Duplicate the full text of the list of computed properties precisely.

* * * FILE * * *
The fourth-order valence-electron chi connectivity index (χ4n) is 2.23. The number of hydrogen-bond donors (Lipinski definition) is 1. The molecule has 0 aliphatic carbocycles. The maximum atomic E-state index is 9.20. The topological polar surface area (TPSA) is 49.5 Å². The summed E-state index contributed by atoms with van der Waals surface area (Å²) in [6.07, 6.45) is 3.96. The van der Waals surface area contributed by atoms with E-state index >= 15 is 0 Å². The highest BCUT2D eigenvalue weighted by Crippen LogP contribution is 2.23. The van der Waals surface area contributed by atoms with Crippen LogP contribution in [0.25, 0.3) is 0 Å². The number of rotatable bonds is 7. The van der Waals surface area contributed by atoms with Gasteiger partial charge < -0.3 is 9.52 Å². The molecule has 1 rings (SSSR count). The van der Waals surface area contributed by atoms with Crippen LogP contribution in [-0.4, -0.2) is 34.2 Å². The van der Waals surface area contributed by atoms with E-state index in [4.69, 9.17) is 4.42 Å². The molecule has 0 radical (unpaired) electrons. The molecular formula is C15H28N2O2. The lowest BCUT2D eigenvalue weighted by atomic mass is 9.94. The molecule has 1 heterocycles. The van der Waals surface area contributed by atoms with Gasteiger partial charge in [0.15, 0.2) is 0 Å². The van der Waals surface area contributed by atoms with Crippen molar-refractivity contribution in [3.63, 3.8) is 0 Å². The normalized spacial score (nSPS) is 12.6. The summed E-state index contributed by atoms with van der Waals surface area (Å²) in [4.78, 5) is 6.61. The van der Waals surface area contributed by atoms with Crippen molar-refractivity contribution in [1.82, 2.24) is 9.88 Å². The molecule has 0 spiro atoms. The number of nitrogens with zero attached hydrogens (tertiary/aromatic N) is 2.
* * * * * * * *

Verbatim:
The fourth-order valence-electron chi connectivity index (χ4n) is 2.23. The number of hydrogen-bond donors (Lipinski definition) is 1. The molecule has 0 aliphatic carbocycles. The maximum atomic E-state index is 9.20. The topological polar surface area (TPSA) is 49.5 Å². The summed E-state index contributed by atoms with van der Waals surface area (Å²) in [6.07, 6.45) is 3.96. The van der Waals surface area contributed by atoms with E-state index >= 15 is 0 Å². The highest BCUT2D eigenvalue weighted by Crippen LogP contribution is 2.23. The van der Waals surface area contributed by atoms with Crippen LogP contribution in [0.25, 0.3) is 0 Å². The number of rotatable bonds is 7. The van der Waals surface area contributed by atoms with Gasteiger partial charge < -0.3 is 9.52 Å². The molecule has 1 rings (SSSR count). The van der Waals surface area contributed by atoms with Crippen LogP contribution in [-0.4, -0.2) is 34.2 Å². The van der Waals surface area contributed by atoms with E-state index in [4.69, 9.17) is 4.42 Å². The molecule has 0 radical (unpaired) electrons. The molecular formula is C15H28N2O2. The lowest BCUT2D eigenvalue weighted by atomic mass is 9.94. The molecule has 1 heterocycles. The van der Waals surface area contributed by atoms with Gasteiger partial charge in [0.15, 0.2) is 0 Å². The van der Waals surface area contributed by atoms with Crippen molar-refractivity contribution in [3.63, 3.8) is 0 Å². The normalized spacial score (nSPS) is 12.6. The summed E-state index contributed by atoms with van der Waals surface area (Å²) in [4.78, 5) is 6.61. The van der Waals surface area contributed by atoms with Crippen molar-refractivity contribution in [1.82, 2.24) is 9.88 Å². The molecule has 0 spiro atoms. The number of nitrogens with zero attached hydrogens (tertiary/aromatic N) is 2.